This is how I make turkey every year, or rather, every time I’ve made turkey in the past. This is my true and tested method for a deliciously moist bird without fail. No basting, no fussing. The only fussing I do, takes place a day or so before T-Day. Just long enough to allow the bird to swim about in the briney water, relaxing in all the spices and seasonings I chose for that ocassion.
Then on the day it is to be served, I just lay it breast-side down on a roasting pan, brush it with butter and olive oil and forget about it until it needs to come out of the oven. It is always successful and enjoyed by all. You should try it this way, I promise you won’t be disappointed.
I’m not cooking this one until tomorrow (Thursday), but I wanted to give you a play by play in case you were searching for an easy way to prepare your bird. I will update the pictures as things evolve.
Turkey Brine (1-2 days before serving)
In a saucepan, combine:
6 tbsp sea salt
4 bay leaves
2 tbsp sage, powder
3 tbsp Herbs d’Provence
6 cloves garlic
1 tsp black peppercorns
1 orange, quartered
3 cps water
Bring this to a boil for about 5 minutes. Turn off the heat and let it cool down.
The turkey I’m working with is a 20-pounder. Remove giblet bag and neck, reserve these to make broth and gravy. Rinse the turkey under cool running water. In an oversized storage bag or a bowl, add the cooled brine, place the turkey in and top it off with more water–about 1-1/2 gallons of cool water. Give the turkey a couple of turns in the bag to ensure the water and brine mix in. Seal the bag or cover the bowl with plastic wrap then foil paper.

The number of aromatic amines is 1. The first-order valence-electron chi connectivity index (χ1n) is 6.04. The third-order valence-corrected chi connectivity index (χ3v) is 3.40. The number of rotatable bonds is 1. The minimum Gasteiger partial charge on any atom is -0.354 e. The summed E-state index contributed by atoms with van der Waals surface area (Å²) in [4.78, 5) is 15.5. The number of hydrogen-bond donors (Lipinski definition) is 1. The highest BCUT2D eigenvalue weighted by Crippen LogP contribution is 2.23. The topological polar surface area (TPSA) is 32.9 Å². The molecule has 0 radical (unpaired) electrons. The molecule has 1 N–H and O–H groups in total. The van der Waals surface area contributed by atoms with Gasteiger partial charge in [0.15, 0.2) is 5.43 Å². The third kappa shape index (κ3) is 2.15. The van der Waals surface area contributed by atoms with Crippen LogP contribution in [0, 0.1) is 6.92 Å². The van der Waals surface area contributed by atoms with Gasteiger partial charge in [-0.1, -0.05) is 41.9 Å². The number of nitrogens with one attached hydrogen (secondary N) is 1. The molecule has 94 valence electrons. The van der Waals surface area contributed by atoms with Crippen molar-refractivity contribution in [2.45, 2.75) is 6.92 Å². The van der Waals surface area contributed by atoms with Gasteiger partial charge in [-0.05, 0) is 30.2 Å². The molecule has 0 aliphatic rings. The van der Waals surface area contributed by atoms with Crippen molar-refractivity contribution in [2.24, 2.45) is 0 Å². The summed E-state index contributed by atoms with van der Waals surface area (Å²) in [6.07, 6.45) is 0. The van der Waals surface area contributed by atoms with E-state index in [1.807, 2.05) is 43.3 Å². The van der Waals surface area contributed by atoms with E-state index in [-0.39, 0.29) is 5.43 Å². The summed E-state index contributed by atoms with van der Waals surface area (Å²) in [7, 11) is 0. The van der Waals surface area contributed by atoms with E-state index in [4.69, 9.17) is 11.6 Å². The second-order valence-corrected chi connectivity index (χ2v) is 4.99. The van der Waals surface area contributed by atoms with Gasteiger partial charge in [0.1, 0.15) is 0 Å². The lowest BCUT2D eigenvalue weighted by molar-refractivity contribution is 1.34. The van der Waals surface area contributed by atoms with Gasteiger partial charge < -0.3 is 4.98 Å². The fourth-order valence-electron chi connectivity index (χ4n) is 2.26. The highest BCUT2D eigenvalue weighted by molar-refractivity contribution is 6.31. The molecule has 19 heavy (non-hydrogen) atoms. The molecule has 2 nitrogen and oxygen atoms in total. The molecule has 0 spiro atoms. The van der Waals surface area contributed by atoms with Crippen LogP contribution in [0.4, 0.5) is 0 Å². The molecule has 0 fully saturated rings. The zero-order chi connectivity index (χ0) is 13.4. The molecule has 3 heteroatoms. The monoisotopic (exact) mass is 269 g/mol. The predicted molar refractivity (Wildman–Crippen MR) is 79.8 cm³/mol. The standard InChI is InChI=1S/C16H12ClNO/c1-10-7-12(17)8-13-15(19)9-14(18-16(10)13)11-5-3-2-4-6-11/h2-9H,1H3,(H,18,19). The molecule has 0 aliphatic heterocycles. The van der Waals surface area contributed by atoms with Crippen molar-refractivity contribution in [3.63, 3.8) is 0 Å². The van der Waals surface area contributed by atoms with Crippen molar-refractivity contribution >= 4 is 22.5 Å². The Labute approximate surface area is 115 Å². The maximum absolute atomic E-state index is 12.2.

Put the whole thing in the fridge overnight. Usually I start this process 1-1/2 days before I am roasting the bird and I flip the bird every 8-10 hours or so, if it’s not completely submerged in the brining liquid.
Remove turkey from the bag and drain any brining liquid that may be in the openings. Pat dry the turkey. Melt 1/2 cp butter (1 stick) with 1/4 cp extra virgin olive oil, 2 cloves of garlic (peel and cut them in half). Brush this mixture (avoiding the garlic) over the breast side of the turkey. Put it in the fridge for about 15 minutes, then flip the bird so the thighs are on top and brush with the rest of the butter. Place it in the fridge for another 15 minutes.
In the meantime, preheat oven to 400°. Coarsely chop:
1/2 cp parsley
4 cloves garlic
and mix in:
1 tbsp sage
1 tbsp thyme
1 tbsp rosemary
1 tsp sea salt
Use 1/2 of this mixture to loosely stuff the large cavity of the bird and arrange the other 1/2 under and around the turkey. Put the bird in the oven for 20 minutes at 400°, then lower the temperature to 325° for the remainder of its cooking time.
Once the thermometer reads about 170° in the thickest part of the thigh, remove it from the oven and cover it loosely with foil. Allow it to rest covered for about 15 minutes. Remove the aromatics from the crevices before you begin carving it.
I feel a bit silly to have to say this. I totally forgot to take a shot of the bird as it came out of the oven. And boy do I hate that, because it was a BEAUTY. Perfectly cooked, super juicy and golden brown. Will you take my word for it? Here’s a shot of it after slicing.